Our seed starting mix starts in late summer. An old plastic garbage can makes a great place to store some topsoil. If, like us, you aren't blessed with masses and masses of good top soil it pays to purchase a yard or two. I like to fill up a couple of old plastic garbage cans. Place these in a garage or out building, if you are really adventurous you can set up some nice red worms in house keeping and start making compost in the bins!
When it is time to make your mix you will need your soil, some peat moss, vermiculite and compost is nice if you can get it. I recommend mixing this in small batches as you will need a different mix after your seeds are germinated and you move the seedlings to pots or soil blocks.
The ratio I use is 70% soil, 20% vermiculite and 10% peat moss. If you have some compost use that at a rate of 10% and drop the soil back to 60%. It is helpful to check the ph of your soil, if your base soil is even slightly acidic you should reduce the amount of peat moss or add enough lime to bring the final mix up to a neutral ph. Most seeds will germinate best in a neutral ph.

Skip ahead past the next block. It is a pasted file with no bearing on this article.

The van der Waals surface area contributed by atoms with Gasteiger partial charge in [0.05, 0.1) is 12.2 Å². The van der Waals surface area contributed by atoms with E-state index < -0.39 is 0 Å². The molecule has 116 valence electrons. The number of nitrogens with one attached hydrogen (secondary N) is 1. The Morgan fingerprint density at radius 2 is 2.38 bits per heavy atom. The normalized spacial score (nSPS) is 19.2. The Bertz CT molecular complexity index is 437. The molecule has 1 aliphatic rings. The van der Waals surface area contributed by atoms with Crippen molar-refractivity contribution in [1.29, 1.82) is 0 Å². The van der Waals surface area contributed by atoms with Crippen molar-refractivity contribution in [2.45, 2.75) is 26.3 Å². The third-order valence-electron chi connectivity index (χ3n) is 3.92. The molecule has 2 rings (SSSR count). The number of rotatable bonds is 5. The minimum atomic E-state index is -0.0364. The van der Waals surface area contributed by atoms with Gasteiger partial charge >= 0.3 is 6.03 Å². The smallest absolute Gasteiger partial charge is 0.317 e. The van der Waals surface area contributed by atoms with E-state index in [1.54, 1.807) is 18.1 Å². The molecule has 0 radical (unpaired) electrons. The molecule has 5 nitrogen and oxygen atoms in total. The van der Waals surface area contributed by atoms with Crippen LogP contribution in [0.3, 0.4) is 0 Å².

If you are starting fresh this year and have no access to top soil in February, a good quality potting soil at 85% soil, 10% vermiculite and 5% sand will serve you well for this year and be less expensive than specialty seed starting mixes.
I find the vermiculite works better than perlite to keep the soil loose and well draining which is essential to germinating seeds. We broadcast our seeds into soil in the trays, and once the seedlings have their first set of true leaves I plant them into soil blocks or cell packs depending upon where they are going. This way I can provide 'ideal' soil conditions for germination without having to worry about how the plants will grow until transplant time
Next week I will have seedlings ready to move into pots or cells so I will walk you through that mix and the whole process of transplanting delicate seedlings.
Have a great day everyone.